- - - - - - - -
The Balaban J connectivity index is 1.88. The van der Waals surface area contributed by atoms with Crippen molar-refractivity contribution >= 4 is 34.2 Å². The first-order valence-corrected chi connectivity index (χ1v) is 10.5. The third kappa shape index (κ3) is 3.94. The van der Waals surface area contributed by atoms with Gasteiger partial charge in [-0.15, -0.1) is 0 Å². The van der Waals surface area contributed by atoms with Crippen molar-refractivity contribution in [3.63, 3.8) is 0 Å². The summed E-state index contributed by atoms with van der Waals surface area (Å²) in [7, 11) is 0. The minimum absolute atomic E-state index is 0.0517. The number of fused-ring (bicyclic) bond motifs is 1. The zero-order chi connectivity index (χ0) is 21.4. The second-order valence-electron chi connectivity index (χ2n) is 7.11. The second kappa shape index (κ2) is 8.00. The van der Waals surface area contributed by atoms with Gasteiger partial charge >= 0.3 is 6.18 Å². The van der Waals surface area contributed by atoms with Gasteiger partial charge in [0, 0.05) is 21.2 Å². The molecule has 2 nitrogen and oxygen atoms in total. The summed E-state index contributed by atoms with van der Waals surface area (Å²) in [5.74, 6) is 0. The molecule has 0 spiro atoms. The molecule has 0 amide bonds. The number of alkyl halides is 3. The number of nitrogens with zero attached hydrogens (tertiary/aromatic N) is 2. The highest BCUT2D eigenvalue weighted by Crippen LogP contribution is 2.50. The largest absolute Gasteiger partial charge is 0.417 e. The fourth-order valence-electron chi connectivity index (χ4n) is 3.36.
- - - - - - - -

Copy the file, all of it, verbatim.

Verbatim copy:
The Balaban J connectivity index is 1.88. The van der Waals surface area contributed by atoms with Crippen molar-refractivity contribution >= 4 is 34.2 Å². The first-order valence-corrected chi connectivity index (χ1v) is 10.5. The third kappa shape index (κ3) is 3.94. The van der Waals surface area contributed by atoms with Gasteiger partial charge in [-0.15, -0.1) is 0 Å². The van der Waals surface area contributed by atoms with Crippen molar-refractivity contribution in [3.63, 3.8) is 0 Å². The summed E-state index contributed by atoms with van der Waals surface area (Å²) in [7, 11) is 0. The minimum absolute atomic E-state index is 0.0517. The number of fused-ring (bicyclic) bond motifs is 1. The zero-order chi connectivity index (χ0) is 21.4. The second-order valence-electron chi connectivity index (χ2n) is 7.11. The second kappa shape index (κ2) is 8.00. The van der Waals surface area contributed by atoms with Gasteiger partial charge >= 0.3 is 6.18 Å². The van der Waals surface area contributed by atoms with Gasteiger partial charge in [0, 0.05) is 21.2 Å². The molecule has 2 nitrogen and oxygen atoms in total. The summed E-state index contributed by atoms with van der Waals surface area (Å²) in [5.74, 6) is 0. The molecule has 0 spiro atoms. The molecule has 0 amide bonds. The number of alkyl halides is 3. The number of nitrogens with zero attached hydrogens (tertiary/aromatic N) is 2. The highest BCUT2D eigenvalue weighted by Crippen LogP contribution is 2.50. The largest absolute Gasteiger partial charge is 0.417 e. The fourth-order valence-electron chi connectivity index (χ4n) is 3.36.